SpaceX Crew Dragon success brings NASA Astronauts closer to launching from American soil
SpaceX’s Crew Dragon spacecraft completed an Atlantic Ocean splashdown this morning, Friday March 8, at 8:45am EST, about 230 miles (~370 kilometers) east of Cape Canaveral. The spacecraft’s hatch was closed yesterday at 12:25pm EST, March 7, and undocked from the station at 2:32am EST this morning. Following a 15 minute deorbit burn at 7:54am EST, and a successful parachute deployment, Crew Dragon was recovered by SpaceX’s Go Searcher recovery ship and is making its way back to Port Canaveral.
SpaceX hopes to soon use Crew Dragon to send humans into low earth orbit (LEO). The Demonstration-1, or Demo-1 (DM-1) mission docked the capsule to the International Space Station (ISS) for a relatively short stay – less than a week. Launched from Launch Complex-39A – the same launch pad that hosted the departure of Earth’s first moon walkers aboard Apollo 11, as well as dozens of space shuttle missions – a newly redesigned Falcon 9 Block 5 rocket lifted Crew Dragon into orbit for a quick 27 hour trip to the ISS.
The second of SpaceX’s Florida-based launch complexes, the company began launching rockets from historic LC-39A in 2017. Since then, crews have worked to convert the facility to accommodate SpaceX’s future plans, including those involving the company’s interplanetary vessel, Starship. As a result, the launch site has been stripped of much of its shuttle-era infrastructure. In August, SpaceX’s sleek new crew access arm was installed, and the tower has since been painted black.
Launches can sometimes take up to five days to rendezvous with the ISS, given the orbital inclination of the station and the plane into which a rocket launches. Thanks to an early morning alignment of the station with the Kennedy Space Center, Crew Dragon lifted off at 2:49am Saturday, March 2, and took just over a day to intercept humanity’s orbital outpost.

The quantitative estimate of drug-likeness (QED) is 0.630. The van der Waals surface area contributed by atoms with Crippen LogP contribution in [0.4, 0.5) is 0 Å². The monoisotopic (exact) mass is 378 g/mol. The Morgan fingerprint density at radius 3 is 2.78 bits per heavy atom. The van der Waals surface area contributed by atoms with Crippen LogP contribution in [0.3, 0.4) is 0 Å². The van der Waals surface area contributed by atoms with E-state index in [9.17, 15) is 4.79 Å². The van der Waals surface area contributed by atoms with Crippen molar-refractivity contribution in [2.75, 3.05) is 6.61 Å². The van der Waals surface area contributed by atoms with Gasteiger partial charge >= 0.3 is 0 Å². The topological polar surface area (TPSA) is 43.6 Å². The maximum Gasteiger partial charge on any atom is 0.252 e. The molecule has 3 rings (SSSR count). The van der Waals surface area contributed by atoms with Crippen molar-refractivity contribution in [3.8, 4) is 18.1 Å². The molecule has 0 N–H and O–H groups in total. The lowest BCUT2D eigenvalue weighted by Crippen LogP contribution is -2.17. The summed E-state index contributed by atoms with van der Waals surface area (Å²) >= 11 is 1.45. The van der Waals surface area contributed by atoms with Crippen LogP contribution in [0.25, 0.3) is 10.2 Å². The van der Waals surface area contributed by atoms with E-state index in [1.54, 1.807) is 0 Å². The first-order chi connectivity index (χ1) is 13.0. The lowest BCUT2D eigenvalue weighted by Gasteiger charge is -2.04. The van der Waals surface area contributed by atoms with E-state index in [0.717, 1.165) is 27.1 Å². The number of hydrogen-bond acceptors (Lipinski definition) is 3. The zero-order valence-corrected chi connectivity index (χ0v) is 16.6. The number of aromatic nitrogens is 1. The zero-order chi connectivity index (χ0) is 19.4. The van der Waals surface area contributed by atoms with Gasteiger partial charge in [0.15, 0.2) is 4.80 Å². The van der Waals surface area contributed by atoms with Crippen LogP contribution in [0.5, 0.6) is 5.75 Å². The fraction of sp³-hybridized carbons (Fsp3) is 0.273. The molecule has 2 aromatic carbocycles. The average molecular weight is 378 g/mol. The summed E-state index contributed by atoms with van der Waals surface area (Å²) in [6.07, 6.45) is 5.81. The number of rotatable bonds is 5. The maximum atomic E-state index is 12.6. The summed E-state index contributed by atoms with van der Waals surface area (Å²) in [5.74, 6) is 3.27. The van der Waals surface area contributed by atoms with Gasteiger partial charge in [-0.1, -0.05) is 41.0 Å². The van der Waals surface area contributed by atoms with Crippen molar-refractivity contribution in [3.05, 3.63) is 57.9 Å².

Crew Dragon’s mission marks a number of significant milestones for SpaceX, and for NASA. Fully autonomous, Crew Dragon mimics its predecessor, the Dragon cargo capsule, in design, but is, at its core, a brand new spaceship. This is SpaceX’s first spacecraft to fly with functional displays and navigation controls, seats, and a life-support system capable os sustaining astronauts and cargo to the space station and back.
To help demonstrate the capsule’s life support system effectiveness, as well as a myriad of other in-flight measurements, SpaceX strapped a spacesuit-clad dummy named Ripley (after Sigourney Weaver’s character in the “Alien” movies) into one of Crew Dragon’s seven seats to go along for the ride. Hans Koenigsmann, SpaceX’s Vice President of Build and Flight Reliability, doesn’t quite like calling it a “dummy,” though, when asked at a Kennedy Space Center briefing a week before launch.
Similar to the famous Starman mannequin seated in Elon Musk’s old Tesla Roadster, which launched aboard SpaceX’s first Falcon Heavy last year, the Anthropomorphic Test Device, or ATD, aboard Crew Dragon is, in fact, pretty smart. The ATD is fitted with sensors throughout its suit and body to measure atmospheric and environmental data to learn exactly what astronauts will experience when they partake in a crewed mission later this year. “It will measure forces, acceleration, and the environment itself,” Koenigsmann said at the briefing.
DM-1 also serves as a test for the spacecraft’s new systems. Compared to its cargo-focused predecessor, Crew Dragon features a redesigned power system with solar panels integrated into the body of Dragon’s trunk, an upgraded cooling system, and eight SuperDraco thrusters built into the capsule.
Unlike the Dragon cargo spacecrafts, which have to be captured by the station’s robotic arm and maneuvered into place to be berthed to the station, software aboard Crew Dragon uses lasers and sensors to dock with the ISS automatically. The International Docking Adapter (IDA-2) attached to the forward facing Pressurized Mating Adapter (PMA) on ISS’s Harmony module, delivered by SpaceX’s CRS-9 mission in 2016, allowed Crew Dragon to demonstrate its autonomous docking capabilities.
“We need to make sure that it can safely go rendezvous and dock with the space station, and undock safely, and not pose a hazard to the International Space Station,” said Kathy Lueders, manager of NASA’s Commercial Crew Program.
At 5:51 AM EST on Sunday, March 3 (ahead of schedule), while the space station was in orbit above Australia and New Zealand, NASA astronaut Anne McClain confirmed soft capture with the Crew Dragon, making it the first commercially operated spacecraft capable of carrying people to dock with the International Space Station. After opening the hatch, McClain, along with Canadian astronaut David Saint-Jacques, and Russian cosmonaut Oleg Kononenko performed a short welcoming ceremony to honor the occasion.